Does viewpoint dependency effect influence scene consistency effect?
16.446, Friday, May 10, 5:30 - 8:00 pm, Orchid Ballroom
Kazuhiko Yokosawa1, Gergo Sastyin1, Ryosuke Niimi1; 1The University of Tokyo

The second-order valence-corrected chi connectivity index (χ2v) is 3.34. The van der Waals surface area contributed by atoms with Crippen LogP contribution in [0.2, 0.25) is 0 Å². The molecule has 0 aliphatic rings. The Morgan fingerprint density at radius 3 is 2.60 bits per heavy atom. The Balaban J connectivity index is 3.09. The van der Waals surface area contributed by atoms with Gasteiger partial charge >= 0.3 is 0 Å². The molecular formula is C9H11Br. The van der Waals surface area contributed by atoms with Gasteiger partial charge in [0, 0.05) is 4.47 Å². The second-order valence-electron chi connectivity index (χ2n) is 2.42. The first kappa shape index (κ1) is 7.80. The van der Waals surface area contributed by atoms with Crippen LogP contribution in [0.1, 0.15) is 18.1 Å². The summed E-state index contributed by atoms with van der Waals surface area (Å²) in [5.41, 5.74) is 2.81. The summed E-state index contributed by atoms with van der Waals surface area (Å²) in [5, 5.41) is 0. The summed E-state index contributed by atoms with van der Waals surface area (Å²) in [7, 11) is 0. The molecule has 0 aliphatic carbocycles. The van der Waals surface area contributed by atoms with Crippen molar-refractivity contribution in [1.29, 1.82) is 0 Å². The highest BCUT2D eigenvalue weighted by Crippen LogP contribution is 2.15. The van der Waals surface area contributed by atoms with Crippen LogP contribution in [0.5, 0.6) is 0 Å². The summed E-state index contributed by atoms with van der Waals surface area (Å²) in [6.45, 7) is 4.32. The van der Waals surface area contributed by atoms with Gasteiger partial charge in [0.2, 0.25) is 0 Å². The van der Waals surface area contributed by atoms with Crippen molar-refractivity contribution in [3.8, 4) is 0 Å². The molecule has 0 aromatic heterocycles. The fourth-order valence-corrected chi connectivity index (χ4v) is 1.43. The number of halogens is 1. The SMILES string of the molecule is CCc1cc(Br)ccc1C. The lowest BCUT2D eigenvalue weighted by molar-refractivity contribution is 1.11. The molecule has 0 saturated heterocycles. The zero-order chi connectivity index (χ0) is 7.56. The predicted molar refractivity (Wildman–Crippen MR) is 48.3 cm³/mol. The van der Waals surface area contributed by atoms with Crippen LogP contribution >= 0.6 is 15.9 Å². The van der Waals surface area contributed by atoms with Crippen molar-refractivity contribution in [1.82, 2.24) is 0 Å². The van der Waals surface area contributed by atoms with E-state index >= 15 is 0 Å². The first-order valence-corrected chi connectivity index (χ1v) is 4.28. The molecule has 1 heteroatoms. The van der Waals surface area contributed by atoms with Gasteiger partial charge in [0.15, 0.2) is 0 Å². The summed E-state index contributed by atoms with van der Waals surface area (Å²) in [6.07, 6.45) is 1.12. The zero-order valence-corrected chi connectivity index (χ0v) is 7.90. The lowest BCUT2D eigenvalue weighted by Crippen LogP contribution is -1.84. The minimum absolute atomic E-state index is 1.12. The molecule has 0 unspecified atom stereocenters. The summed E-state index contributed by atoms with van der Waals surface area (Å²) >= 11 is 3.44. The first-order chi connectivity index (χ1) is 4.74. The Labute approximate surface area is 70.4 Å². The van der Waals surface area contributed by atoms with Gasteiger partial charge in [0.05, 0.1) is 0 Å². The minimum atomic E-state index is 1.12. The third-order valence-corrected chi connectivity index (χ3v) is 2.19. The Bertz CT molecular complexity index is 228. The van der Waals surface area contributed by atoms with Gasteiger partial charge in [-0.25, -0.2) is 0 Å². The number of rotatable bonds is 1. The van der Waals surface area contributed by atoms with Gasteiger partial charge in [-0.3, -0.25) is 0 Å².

We examined the effect of object viewpoint on perception of natural scenes comprising one object against a background. The consistency of objects and backgrounds greatly influences object recognition (Palmer, 1975; Hollingworth, & Henderson, 1998). Davenport and Potter (2004) also reported that recognition of an object facilitates perceptual processing of its background and vice versa: this is the scene consistency effect. This effect holds even for brief scene exposures. Based on these results, Davenport and Potter presented an interactive recognition model for simultaneous object and background processing. Object recognition is also strongly influenced by the viewpoint from which an object is observed. We hypothesized that the scene consistency effect does not occur for objects observed from an accidental viewpoint; instead, the latter should decrease efficiency of object recognition. We tested the scene consistency effect using canonical and accidental views of objects (i.e., canonical/accidental conditions). The semantic consistency of objects with backgrounds was also manipulated (consistent/inconsistent conditions). Participants viewed briefly presented scenes and named either objects (Experiment 1) or backgrounds (Experiment 2). Results of Experiment 1 showed a significant scene consistency effect, i.e., object naming accuracy was higher in the consistent condition. We also found a significant viewpoint effect (lower accuracy for accidental views). However, no interaction was observed between these two factors; regardless of object viewpoint, a scene consistency effect was always present during the object recognition task. Results of Experiment 2 replicated the scene consistency effect for the background naming task. However, the difference due to object viewpoints completely disappeared; object viewpoint showed no effect on the background naming accuracy. These asymmetrical results in object and background processing imply that scene perception is not always mutually interactive as Davenport and Potter proposed.